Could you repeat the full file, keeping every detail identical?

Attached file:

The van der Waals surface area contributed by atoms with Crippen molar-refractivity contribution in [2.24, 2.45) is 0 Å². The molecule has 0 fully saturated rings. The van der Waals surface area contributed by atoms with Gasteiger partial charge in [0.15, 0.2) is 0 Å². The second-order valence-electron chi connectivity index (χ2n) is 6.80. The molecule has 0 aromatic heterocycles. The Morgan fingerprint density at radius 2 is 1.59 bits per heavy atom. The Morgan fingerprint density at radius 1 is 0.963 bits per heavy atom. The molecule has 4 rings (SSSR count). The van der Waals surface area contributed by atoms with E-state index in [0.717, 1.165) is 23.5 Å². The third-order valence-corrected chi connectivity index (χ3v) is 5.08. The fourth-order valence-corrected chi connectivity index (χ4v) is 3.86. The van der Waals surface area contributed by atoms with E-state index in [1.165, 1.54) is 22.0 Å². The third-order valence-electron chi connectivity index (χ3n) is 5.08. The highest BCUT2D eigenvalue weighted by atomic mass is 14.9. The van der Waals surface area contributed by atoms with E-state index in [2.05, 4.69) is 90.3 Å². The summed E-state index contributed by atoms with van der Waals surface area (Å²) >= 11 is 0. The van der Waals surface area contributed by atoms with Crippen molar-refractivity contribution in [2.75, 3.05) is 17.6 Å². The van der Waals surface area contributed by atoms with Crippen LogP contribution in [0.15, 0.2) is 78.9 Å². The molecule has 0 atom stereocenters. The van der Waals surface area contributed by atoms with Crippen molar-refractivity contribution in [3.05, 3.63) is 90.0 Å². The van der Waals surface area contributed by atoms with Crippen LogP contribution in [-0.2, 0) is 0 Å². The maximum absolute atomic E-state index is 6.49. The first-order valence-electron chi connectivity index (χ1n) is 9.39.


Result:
The van der Waals surface area contributed by atoms with Crippen molar-refractivity contribution in [2.24, 2.45) is 0 Å². The molecule has 0 fully saturated rings. The van der Waals surface area contributed by atoms with Gasteiger partial charge in [0.15, 0.2) is 0 Å². The second-order valence-electron chi connectivity index (χ2n) is 6.80. The molecule has 0 aromatic heterocycles. The Morgan fingerprint density at radius 2 is 1.59 bits per heavy atom. The Morgan fingerprint density at radius 1 is 0.963 bits per heavy atom. The molecule has 4 rings (SSSR count). The van der Waals surface area contributed by atoms with E-state index in [0.717, 1.165) is 23.5 Å². The third-order valence-corrected chi connectivity index (χ3v) is 5.08. The fourth-order valence-corrected chi connectivity index (χ4v) is 3.86. The van der Waals surface area contributed by atoms with E-state index in [1.165, 1.54) is 22.0 Å². The third-order valence-electron chi connectivity index (χ3n) is 5.08. The highest BCUT2D eigenvalue weighted by atomic mass is 14.9. The van der Waals surface area contributed by atoms with E-state index in [2.05, 4.69) is 90.3 Å². The summed E-state index contributed by atoms with van der Waals surface area (Å²) >= 11 is 0. The van der Waals surface area contributed by atoms with Crippen molar-refractivity contribution in [2.75, 3.05) is 17.6 Å². The van der Waals surface area contributed by atoms with Crippen LogP contribution in [0.15, 0.2) is 78.9 Å². The molecule has 0 atom stereocenters. The van der Waals surface area contributed by atoms with Crippen molar-refractivity contribution in [3.05, 3.63) is 90.0 Å². The van der Waals surface area contributed by atoms with Crippen LogP contribution in [-0.2, 0) is 0 Å². The maximum absolute atomic E-state index is 6.49. The first-order valence-electron chi connectivity index (χ1n) is 9.39.